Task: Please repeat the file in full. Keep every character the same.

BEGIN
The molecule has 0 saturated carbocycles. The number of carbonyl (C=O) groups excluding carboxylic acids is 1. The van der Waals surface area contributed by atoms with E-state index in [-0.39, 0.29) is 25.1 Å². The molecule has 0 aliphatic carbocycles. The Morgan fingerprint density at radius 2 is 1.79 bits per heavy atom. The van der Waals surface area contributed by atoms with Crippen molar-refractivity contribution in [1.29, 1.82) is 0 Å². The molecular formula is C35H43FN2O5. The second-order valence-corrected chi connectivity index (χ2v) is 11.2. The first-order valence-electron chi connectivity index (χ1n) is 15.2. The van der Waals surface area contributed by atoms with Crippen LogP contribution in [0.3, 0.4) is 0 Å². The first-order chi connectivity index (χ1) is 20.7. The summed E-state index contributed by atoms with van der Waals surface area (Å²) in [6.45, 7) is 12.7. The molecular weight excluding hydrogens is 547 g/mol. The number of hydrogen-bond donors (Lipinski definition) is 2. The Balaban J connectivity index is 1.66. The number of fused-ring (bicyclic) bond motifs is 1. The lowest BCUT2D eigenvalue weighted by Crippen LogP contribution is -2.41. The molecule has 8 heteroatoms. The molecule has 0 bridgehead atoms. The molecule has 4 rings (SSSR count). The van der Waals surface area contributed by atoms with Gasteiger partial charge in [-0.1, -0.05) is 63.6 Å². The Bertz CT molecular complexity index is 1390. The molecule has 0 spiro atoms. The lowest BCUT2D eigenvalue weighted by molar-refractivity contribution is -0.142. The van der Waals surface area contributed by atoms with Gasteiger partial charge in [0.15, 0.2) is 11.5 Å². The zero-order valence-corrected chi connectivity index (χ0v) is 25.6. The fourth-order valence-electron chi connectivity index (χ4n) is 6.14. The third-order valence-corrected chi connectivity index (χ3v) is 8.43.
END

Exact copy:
The molecule has 0 saturated carbocycles. The number of carbonyl (C=O) groups excluding carboxylic acids is 1. The van der Waals surface area contributed by atoms with E-state index in [-0.39, 0.29) is 25.1 Å². The molecule has 0 aliphatic carbocycles. The Morgan fingerprint density at radius 2 is 1.79 bits per heavy atom. The van der Waals surface area contributed by atoms with Crippen molar-refractivity contribution in [1.29, 1.82) is 0 Å². The molecular formula is C35H43FN2O5. The second-order valence-corrected chi connectivity index (χ2v) is 11.2. The first-order valence-electron chi connectivity index (χ1n) is 15.2. The van der Waals surface area contributed by atoms with Crippen LogP contribution in [0.3, 0.4) is 0 Å². The first-order chi connectivity index (χ1) is 20.7. The summed E-state index contributed by atoms with van der Waals surface area (Å²) in [6.45, 7) is 12.7. The molecular weight excluding hydrogens is 547 g/mol. The number of hydrogen-bond donors (Lipinski definition) is 2. The Balaban J connectivity index is 1.66. The number of fused-ring (bicyclic) bond motifs is 1. The lowest BCUT2D eigenvalue weighted by Crippen LogP contribution is -2.41. The molecule has 8 heteroatoms. The molecule has 0 bridgehead atoms. The molecule has 4 rings (SSSR count). The van der Waals surface area contributed by atoms with Gasteiger partial charge in [-0.1, -0.05) is 63.6 Å². The Bertz CT molecular complexity index is 1390. The molecule has 0 spiro atoms. The lowest BCUT2D eigenvalue weighted by molar-refractivity contribution is -0.142. The van der Waals surface area contributed by atoms with Gasteiger partial charge in [0.15, 0.2) is 11.5 Å². The zero-order valence-corrected chi connectivity index (χ0v) is 25.6. The fourth-order valence-electron chi connectivity index (χ4n) is 6.14. The third-order valence-corrected chi connectivity index (χ3v) is 8.43.